Roberts’ reassuring words evade the ethical issues facing Supreme Court

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  • Dale Eisman

Chief Justice John Roberts deserves credit for finally addressing questions about ethics enforcement at the Supreme Court, but it will take more than just a few reassuring words to restore public confidence in the Court’s adherence to accepted ethical standards, Common Cause said Sunday.

“It’s gratifying that the chief justice clearly takes seriously the issues we’ve been raising about the Court’s adherence to accepted ethical standards,” said Bob Edgar, president of the non-partisan government watchdog group. “Unfortunately, his statement can be summed up in two words: ‘trust us.’ And quite simply, that’s not good enough.”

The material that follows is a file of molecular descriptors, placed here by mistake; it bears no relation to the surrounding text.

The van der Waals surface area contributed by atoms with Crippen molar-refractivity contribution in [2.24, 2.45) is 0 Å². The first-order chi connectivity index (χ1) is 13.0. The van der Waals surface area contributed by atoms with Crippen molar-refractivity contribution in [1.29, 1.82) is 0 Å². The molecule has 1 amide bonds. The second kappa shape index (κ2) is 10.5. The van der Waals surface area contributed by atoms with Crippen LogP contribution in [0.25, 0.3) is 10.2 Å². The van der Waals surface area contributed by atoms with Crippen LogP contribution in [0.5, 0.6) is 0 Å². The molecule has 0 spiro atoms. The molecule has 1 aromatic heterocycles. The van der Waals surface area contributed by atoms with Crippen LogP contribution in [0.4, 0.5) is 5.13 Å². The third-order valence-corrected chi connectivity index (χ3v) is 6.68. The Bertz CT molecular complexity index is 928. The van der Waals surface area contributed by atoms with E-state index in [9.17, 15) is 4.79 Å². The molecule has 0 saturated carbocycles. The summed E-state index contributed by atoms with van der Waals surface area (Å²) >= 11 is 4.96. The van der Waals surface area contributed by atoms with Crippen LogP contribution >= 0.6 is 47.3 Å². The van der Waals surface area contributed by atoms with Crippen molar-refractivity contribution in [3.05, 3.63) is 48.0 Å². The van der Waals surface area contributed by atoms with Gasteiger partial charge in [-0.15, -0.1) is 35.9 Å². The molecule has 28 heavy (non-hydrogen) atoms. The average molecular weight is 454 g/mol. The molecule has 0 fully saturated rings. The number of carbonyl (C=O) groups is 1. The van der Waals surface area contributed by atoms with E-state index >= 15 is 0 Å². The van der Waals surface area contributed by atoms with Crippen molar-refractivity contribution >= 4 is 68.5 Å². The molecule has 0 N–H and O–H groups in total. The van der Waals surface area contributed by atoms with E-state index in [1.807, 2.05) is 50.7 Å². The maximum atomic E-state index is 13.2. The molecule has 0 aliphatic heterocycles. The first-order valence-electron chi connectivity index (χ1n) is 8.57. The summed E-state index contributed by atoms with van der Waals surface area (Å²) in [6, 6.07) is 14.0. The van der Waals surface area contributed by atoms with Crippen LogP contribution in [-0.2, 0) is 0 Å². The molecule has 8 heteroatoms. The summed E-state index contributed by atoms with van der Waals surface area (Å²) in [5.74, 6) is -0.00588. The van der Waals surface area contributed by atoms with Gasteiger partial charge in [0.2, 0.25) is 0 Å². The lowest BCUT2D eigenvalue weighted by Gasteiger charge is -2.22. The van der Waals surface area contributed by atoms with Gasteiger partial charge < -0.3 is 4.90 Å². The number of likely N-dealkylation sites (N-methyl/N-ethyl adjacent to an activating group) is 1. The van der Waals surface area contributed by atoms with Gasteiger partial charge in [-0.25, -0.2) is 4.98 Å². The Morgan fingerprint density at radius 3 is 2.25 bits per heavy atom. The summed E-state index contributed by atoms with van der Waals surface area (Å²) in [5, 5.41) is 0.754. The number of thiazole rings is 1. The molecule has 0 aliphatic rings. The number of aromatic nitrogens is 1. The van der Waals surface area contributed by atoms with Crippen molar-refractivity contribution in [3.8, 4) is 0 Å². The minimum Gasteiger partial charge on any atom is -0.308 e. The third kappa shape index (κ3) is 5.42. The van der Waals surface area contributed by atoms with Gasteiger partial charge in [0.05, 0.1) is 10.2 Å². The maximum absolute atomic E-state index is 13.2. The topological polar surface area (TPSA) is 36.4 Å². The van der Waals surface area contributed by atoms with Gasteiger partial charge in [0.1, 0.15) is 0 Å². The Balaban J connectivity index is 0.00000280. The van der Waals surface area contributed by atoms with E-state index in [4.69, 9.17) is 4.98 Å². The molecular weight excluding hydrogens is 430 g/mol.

To restore public confidence in the administration of justice, the justices need to formally adopt the Code of Conduct for U.S. Judges – the same code that applies throughout the rest of the federal court system – and to work with Congress to establish a mechanism to apply and enforce it, Edgar said.

“The Court also must establish transparent processes for addressing conflict of interest questions that arise under federal law and for ensuring that justices fully comply with the letter and spirit of the Ethics in Government Act,” Edgar said.

Edgar said all the issues raised by the chief justice in his annual year-end report in explaining the court’s failure to formally adopt the code can be addressed through legislation or procedures the court could set for itself. There’s no reason, for example, why the court could not adopt a policy of requiring that its members respond in writing to motions that they disqualify themselves from particular cases on conflict of interest grounds.

“Our system of government is based on the idea of checks and balances – each branch of government acts as a check on the others,” Edgar said. “But when it comes to ethics enforcement, there is no one and nothing to check on the Supreme Court. We can do better. We must do better.”